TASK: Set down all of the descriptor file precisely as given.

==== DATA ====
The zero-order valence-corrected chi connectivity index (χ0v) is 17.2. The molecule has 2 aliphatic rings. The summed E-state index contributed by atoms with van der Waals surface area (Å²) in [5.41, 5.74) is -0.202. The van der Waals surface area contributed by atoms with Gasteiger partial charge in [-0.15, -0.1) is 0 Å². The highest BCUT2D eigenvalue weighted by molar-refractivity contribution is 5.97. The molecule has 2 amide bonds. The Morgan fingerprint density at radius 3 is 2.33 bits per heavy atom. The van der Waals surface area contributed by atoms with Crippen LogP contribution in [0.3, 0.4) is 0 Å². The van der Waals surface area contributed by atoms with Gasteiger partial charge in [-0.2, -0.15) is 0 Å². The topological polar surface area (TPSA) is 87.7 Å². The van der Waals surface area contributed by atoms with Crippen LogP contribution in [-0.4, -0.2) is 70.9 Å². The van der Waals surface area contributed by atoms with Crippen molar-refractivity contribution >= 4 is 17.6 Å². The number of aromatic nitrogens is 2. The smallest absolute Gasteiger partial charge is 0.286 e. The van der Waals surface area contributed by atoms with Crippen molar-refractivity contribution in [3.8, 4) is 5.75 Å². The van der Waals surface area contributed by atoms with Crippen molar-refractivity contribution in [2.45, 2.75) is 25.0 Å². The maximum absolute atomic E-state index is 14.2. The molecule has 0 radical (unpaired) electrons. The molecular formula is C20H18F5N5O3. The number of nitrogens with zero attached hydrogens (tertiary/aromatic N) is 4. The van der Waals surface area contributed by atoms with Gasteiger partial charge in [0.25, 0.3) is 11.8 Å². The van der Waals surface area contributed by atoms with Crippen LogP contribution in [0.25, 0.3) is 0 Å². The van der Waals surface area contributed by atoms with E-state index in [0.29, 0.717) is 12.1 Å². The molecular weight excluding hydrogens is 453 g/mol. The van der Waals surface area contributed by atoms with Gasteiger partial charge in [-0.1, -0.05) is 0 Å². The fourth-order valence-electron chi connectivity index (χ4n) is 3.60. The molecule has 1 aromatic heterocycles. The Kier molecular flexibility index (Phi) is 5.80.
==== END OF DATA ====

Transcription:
The zero-order valence-corrected chi connectivity index (χ0v) is 17.2. The molecule has 2 aliphatic rings. The summed E-state index contributed by atoms with van der Waals surface area (Å²) in [5.41, 5.74) is -0.202. The van der Waals surface area contributed by atoms with Gasteiger partial charge in [-0.15, -0.1) is 0 Å². The highest BCUT2D eigenvalue weighted by molar-refractivity contribution is 5.97. The molecule has 2 amide bonds. The Morgan fingerprint density at radius 3 is 2.33 bits per heavy atom. The van der Waals surface area contributed by atoms with Crippen LogP contribution in [0.3, 0.4) is 0 Å². The van der Waals surface area contributed by atoms with Gasteiger partial charge in [-0.2, -0.15) is 0 Å². The topological polar surface area (TPSA) is 87.7 Å². The van der Waals surface area contributed by atoms with Crippen LogP contribution in [-0.4, -0.2) is 70.9 Å². The van der Waals surface area contributed by atoms with Crippen molar-refractivity contribution >= 4 is 17.6 Å². The number of aromatic nitrogens is 2. The smallest absolute Gasteiger partial charge is 0.286 e. The van der Waals surface area contributed by atoms with Crippen molar-refractivity contribution in [3.8, 4) is 5.75 Å². The van der Waals surface area contributed by atoms with Crippen molar-refractivity contribution in [2.45, 2.75) is 25.0 Å². The maximum absolute atomic E-state index is 14.2. The molecule has 0 radical (unpaired) electrons. The molecular formula is C20H18F5N5O3. The number of nitrogens with zero attached hydrogens (tertiary/aromatic N) is 4. The van der Waals surface area contributed by atoms with Gasteiger partial charge in [0.25, 0.3) is 11.8 Å². The van der Waals surface area contributed by atoms with Crippen LogP contribution in [0.25, 0.3) is 0 Å². The van der Waals surface area contributed by atoms with E-state index in [0.29, 0.717) is 12.1 Å². The molecular weight excluding hydrogens is 453 g/mol. The van der Waals surface area contributed by atoms with Gasteiger partial charge in [-0.1, -0.05) is 0 Å². The fourth-order valence-electron chi connectivity index (χ4n) is 3.60. The molecule has 1 aromatic heterocycles. The Kier molecular flexibility index (Phi) is 5.80.